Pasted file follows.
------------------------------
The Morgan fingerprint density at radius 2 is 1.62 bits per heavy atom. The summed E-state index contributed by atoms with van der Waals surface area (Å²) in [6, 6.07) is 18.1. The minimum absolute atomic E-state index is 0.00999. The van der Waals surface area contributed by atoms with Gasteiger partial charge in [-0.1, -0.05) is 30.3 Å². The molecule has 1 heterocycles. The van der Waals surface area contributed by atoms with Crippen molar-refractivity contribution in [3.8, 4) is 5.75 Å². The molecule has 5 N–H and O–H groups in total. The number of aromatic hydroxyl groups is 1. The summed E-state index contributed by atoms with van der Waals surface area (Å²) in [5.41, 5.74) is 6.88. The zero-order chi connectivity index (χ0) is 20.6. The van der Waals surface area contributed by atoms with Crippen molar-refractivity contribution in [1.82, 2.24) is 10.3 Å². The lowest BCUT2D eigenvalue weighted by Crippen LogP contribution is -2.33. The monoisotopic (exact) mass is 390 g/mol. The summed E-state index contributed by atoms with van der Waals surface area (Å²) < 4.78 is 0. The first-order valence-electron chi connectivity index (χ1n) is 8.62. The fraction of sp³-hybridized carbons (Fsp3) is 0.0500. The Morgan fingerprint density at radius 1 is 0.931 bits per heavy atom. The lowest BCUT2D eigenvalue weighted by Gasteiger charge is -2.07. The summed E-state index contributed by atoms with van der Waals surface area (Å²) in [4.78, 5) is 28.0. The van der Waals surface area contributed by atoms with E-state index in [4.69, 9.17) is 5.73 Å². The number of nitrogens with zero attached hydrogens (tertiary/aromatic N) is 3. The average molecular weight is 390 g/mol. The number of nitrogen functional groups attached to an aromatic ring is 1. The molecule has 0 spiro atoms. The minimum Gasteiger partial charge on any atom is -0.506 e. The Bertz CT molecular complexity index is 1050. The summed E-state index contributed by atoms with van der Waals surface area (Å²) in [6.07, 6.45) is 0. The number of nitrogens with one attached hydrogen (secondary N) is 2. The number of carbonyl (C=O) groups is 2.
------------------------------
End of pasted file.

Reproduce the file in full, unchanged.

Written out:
The Morgan fingerprint density at radius 2 is 1.62 bits per heavy atom. The summed E-state index contributed by atoms with van der Waals surface area (Å²) in [6, 6.07) is 18.1. The minimum absolute atomic E-state index is 0.00999. The van der Waals surface area contributed by atoms with Gasteiger partial charge in [-0.1, -0.05) is 30.3 Å². The molecule has 1 heterocycles. The van der Waals surface area contributed by atoms with Crippen molar-refractivity contribution in [3.8, 4) is 5.75 Å². The molecule has 5 N–H and O–H groups in total. The number of aromatic hydroxyl groups is 1. The summed E-state index contributed by atoms with van der Waals surface area (Å²) in [5.41, 5.74) is 6.88. The zero-order chi connectivity index (χ0) is 20.6. The van der Waals surface area contributed by atoms with Crippen molar-refractivity contribution in [1.82, 2.24) is 10.3 Å². The lowest BCUT2D eigenvalue weighted by Crippen LogP contribution is -2.33. The monoisotopic (exact) mass is 390 g/mol. The summed E-state index contributed by atoms with van der Waals surface area (Å²) < 4.78 is 0. The first-order valence-electron chi connectivity index (χ1n) is 8.62. The fraction of sp³-hybridized carbons (Fsp3) is 0.0500. The Morgan fingerprint density at radius 1 is 0.931 bits per heavy atom. The lowest BCUT2D eigenvalue weighted by Gasteiger charge is -2.07. The summed E-state index contributed by atoms with van der Waals surface area (Å²) in [4.78, 5) is 28.0. The van der Waals surface area contributed by atoms with E-state index in [4.69, 9.17) is 5.73 Å². The number of nitrogens with zero attached hydrogens (tertiary/aromatic N) is 3. The average molecular weight is 390 g/mol. The number of nitrogen functional groups attached to an aromatic ring is 1. The molecule has 0 spiro atoms. The minimum Gasteiger partial charge on any atom is -0.506 e. The Bertz CT molecular complexity index is 1050. The summed E-state index contributed by atoms with van der Waals surface area (Å²) in [6.07, 6.45) is 0. The number of nitrogens with one attached hydrogen (secondary N) is 2. The number of carbonyl (C=O) groups is 2.